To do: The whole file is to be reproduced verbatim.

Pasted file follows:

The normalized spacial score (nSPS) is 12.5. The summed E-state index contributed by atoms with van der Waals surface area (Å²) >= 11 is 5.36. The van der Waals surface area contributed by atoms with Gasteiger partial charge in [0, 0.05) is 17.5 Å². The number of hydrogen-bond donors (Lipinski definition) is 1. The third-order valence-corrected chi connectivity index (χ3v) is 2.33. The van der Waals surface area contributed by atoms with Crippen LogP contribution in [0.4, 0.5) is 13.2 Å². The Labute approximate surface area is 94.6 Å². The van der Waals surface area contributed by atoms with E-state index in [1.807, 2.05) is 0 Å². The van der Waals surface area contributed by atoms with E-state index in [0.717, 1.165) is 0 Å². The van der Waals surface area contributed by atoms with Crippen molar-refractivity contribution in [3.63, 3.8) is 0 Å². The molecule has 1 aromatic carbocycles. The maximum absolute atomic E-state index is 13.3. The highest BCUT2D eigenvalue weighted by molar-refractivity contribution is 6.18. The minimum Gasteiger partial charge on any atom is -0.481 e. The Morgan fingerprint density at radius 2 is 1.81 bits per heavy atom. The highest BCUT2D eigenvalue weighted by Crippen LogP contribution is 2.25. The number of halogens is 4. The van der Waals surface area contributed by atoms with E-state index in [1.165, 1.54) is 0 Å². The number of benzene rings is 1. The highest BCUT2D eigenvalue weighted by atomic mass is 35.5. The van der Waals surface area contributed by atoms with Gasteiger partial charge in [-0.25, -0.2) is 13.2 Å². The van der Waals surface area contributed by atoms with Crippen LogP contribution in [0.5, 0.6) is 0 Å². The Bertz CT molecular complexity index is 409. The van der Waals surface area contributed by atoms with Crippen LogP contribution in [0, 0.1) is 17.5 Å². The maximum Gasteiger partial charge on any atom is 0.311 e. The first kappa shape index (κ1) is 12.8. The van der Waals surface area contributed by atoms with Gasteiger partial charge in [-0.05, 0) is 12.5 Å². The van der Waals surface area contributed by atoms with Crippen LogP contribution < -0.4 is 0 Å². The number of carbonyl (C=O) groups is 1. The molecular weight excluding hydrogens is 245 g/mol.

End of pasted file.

The normalized spacial score (nSPS) is 12.5. The summed E-state index contributed by atoms with van der Waals surface area (Å²) >= 11 is 5.36. The van der Waals surface area contributed by atoms with Gasteiger partial charge in [0, 0.05) is 17.5 Å². The number of hydrogen-bond donors (Lipinski definition) is 1. The third-order valence-corrected chi connectivity index (χ3v) is 2.33. The van der Waals surface area contributed by atoms with Crippen LogP contribution in [0.4, 0.5) is 13.2 Å². The Labute approximate surface area is 94.6 Å². The van der Waals surface area contributed by atoms with E-state index in [1.807, 2.05) is 0 Å². The van der Waals surface area contributed by atoms with E-state index in [0.717, 1.165) is 0 Å². The van der Waals surface area contributed by atoms with Crippen molar-refractivity contribution in [3.63, 3.8) is 0 Å². The molecule has 1 aromatic carbocycles. The maximum absolute atomic E-state index is 13.3. The highest BCUT2D eigenvalue weighted by molar-refractivity contribution is 6.18. The minimum Gasteiger partial charge on any atom is -0.481 e. The Morgan fingerprint density at radius 2 is 1.81 bits per heavy atom. The highest BCUT2D eigenvalue weighted by Crippen LogP contribution is 2.25. The number of halogens is 4. The van der Waals surface area contributed by atoms with E-state index in [1.165, 1.54) is 0 Å². The number of benzene rings is 1. The highest BCUT2D eigenvalue weighted by atomic mass is 35.5. The van der Waals surface area contributed by atoms with Gasteiger partial charge in [-0.25, -0.2) is 13.2 Å². The van der Waals surface area contributed by atoms with Crippen LogP contribution in [0.5, 0.6) is 0 Å². The Bertz CT molecular complexity index is 409. The van der Waals surface area contributed by atoms with Crippen LogP contribution in [0, 0.1) is 17.5 Å². The maximum Gasteiger partial charge on any atom is 0.311 e. The first kappa shape index (κ1) is 12.8. The van der Waals surface area contributed by atoms with Gasteiger partial charge in [-0.05, 0) is 12.5 Å². The van der Waals surface area contributed by atoms with Crippen LogP contribution < -0.4 is 0 Å². The number of carbonyl (C=O) groups is 1. The molecular weight excluding hydrogens is 245 g/mol.